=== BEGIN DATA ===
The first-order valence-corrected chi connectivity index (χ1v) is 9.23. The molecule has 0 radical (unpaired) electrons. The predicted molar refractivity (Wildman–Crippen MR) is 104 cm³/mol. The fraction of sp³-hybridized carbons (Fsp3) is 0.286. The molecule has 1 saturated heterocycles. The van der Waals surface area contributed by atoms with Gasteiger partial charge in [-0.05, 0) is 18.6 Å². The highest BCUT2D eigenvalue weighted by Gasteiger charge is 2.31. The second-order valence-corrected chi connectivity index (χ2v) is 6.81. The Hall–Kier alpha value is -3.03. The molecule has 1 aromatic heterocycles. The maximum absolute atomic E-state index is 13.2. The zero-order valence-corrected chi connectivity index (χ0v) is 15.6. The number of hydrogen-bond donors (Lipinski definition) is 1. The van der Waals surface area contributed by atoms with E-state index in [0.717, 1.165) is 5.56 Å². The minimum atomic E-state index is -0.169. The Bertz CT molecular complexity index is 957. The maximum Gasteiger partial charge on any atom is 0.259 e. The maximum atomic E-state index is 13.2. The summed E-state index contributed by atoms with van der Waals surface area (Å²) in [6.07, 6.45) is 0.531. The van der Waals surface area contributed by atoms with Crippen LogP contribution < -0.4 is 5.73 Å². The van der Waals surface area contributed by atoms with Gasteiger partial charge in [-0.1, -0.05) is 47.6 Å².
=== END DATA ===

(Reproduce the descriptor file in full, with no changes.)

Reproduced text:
The first-order valence-corrected chi connectivity index (χ1v) is 9.23. The molecule has 0 radical (unpaired) electrons. The predicted molar refractivity (Wildman–Crippen MR) is 104 cm³/mol. The fraction of sp³-hybridized carbons (Fsp3) is 0.286. The molecule has 1 saturated heterocycles. The van der Waals surface area contributed by atoms with Gasteiger partial charge in [-0.05, 0) is 18.6 Å². The highest BCUT2D eigenvalue weighted by Gasteiger charge is 2.31. The second-order valence-corrected chi connectivity index (χ2v) is 6.81. The Hall–Kier alpha value is -3.03. The molecule has 1 aromatic heterocycles. The maximum absolute atomic E-state index is 13.2. The zero-order valence-corrected chi connectivity index (χ0v) is 15.6. The number of hydrogen-bond donors (Lipinski definition) is 1. The van der Waals surface area contributed by atoms with E-state index in [0.717, 1.165) is 5.56 Å². The minimum atomic E-state index is -0.169. The Bertz CT molecular complexity index is 957. The maximum Gasteiger partial charge on any atom is 0.259 e. The maximum atomic E-state index is 13.2. The summed E-state index contributed by atoms with van der Waals surface area (Å²) in [6.07, 6.45) is 0.531. The van der Waals surface area contributed by atoms with Crippen LogP contribution < -0.4 is 5.73 Å². The van der Waals surface area contributed by atoms with Gasteiger partial charge in [-0.1, -0.05) is 47.6 Å².